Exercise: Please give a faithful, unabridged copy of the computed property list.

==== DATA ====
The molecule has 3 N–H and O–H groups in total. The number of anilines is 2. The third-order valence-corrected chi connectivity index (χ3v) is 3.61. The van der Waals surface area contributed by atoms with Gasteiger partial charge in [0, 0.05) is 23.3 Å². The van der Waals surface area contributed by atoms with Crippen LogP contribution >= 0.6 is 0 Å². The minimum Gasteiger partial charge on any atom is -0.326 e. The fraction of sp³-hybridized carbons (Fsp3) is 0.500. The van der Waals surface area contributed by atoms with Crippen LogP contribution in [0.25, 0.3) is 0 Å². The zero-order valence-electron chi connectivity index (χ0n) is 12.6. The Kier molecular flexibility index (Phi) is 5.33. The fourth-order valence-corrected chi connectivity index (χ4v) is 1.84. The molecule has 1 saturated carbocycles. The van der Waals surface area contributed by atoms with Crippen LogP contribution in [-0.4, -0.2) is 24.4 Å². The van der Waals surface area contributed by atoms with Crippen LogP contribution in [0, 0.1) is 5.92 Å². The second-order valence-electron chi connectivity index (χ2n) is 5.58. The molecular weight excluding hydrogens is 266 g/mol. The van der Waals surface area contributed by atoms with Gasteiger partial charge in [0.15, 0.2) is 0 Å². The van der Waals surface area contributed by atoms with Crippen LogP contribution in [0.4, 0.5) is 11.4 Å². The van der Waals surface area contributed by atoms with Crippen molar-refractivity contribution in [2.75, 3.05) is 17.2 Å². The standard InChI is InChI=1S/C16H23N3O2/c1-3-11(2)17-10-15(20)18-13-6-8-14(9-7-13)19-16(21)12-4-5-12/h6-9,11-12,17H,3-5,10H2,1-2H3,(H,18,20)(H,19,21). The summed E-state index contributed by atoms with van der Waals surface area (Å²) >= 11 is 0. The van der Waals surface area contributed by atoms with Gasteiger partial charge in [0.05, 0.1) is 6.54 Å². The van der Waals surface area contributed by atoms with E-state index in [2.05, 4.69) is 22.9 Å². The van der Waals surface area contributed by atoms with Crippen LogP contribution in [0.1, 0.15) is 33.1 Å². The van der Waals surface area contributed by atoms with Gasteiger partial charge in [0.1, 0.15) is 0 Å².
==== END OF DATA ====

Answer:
The molecule has 3 N–H and O–H groups in total. The number of anilines is 2. The third-order valence-corrected chi connectivity index (χ3v) is 3.61. The van der Waals surface area contributed by atoms with Gasteiger partial charge in [0, 0.05) is 23.3 Å². The van der Waals surface area contributed by atoms with Crippen LogP contribution >= 0.6 is 0 Å². The minimum Gasteiger partial charge on any atom is -0.326 e. The fraction of sp³-hybridized carbons (Fsp3) is 0.500. The van der Waals surface area contributed by atoms with Crippen LogP contribution in [0.25, 0.3) is 0 Å². The zero-order valence-electron chi connectivity index (χ0n) is 12.6. The Kier molecular flexibility index (Phi) is 5.33. The fourth-order valence-corrected chi connectivity index (χ4v) is 1.84. The molecule has 1 saturated carbocycles. The van der Waals surface area contributed by atoms with Crippen LogP contribution in [-0.4, -0.2) is 24.4 Å². The van der Waals surface area contributed by atoms with Crippen LogP contribution in [0, 0.1) is 5.92 Å². The second-order valence-electron chi connectivity index (χ2n) is 5.58. The molecular weight excluding hydrogens is 266 g/mol. The van der Waals surface area contributed by atoms with Gasteiger partial charge in [0.15, 0.2) is 0 Å². The van der Waals surface area contributed by atoms with Crippen LogP contribution in [0.4, 0.5) is 11.4 Å². The van der Waals surface area contributed by atoms with Crippen molar-refractivity contribution in [2.75, 3.05) is 17.2 Å². The standard InChI is InChI=1S/C16H23N3O2/c1-3-11(2)17-10-15(20)18-13-6-8-14(9-7-13)19-16(21)12-4-5-12/h6-9,11-12,17H,3-5,10H2,1-2H3,(H,18,20)(H,19,21). The summed E-state index contributed by atoms with van der Waals surface area (Å²) >= 11 is 0. The van der Waals surface area contributed by atoms with Gasteiger partial charge in [0.05, 0.1) is 6.54 Å². The van der Waals surface area contributed by atoms with E-state index in [2.05, 4.69) is 22.9 Å². The van der Waals surface area contributed by atoms with Crippen LogP contribution in [0.1, 0.15) is 33.1 Å². The van der Waals surface area contributed by atoms with Gasteiger partial charge in [0.1, 0.15) is 0 Å².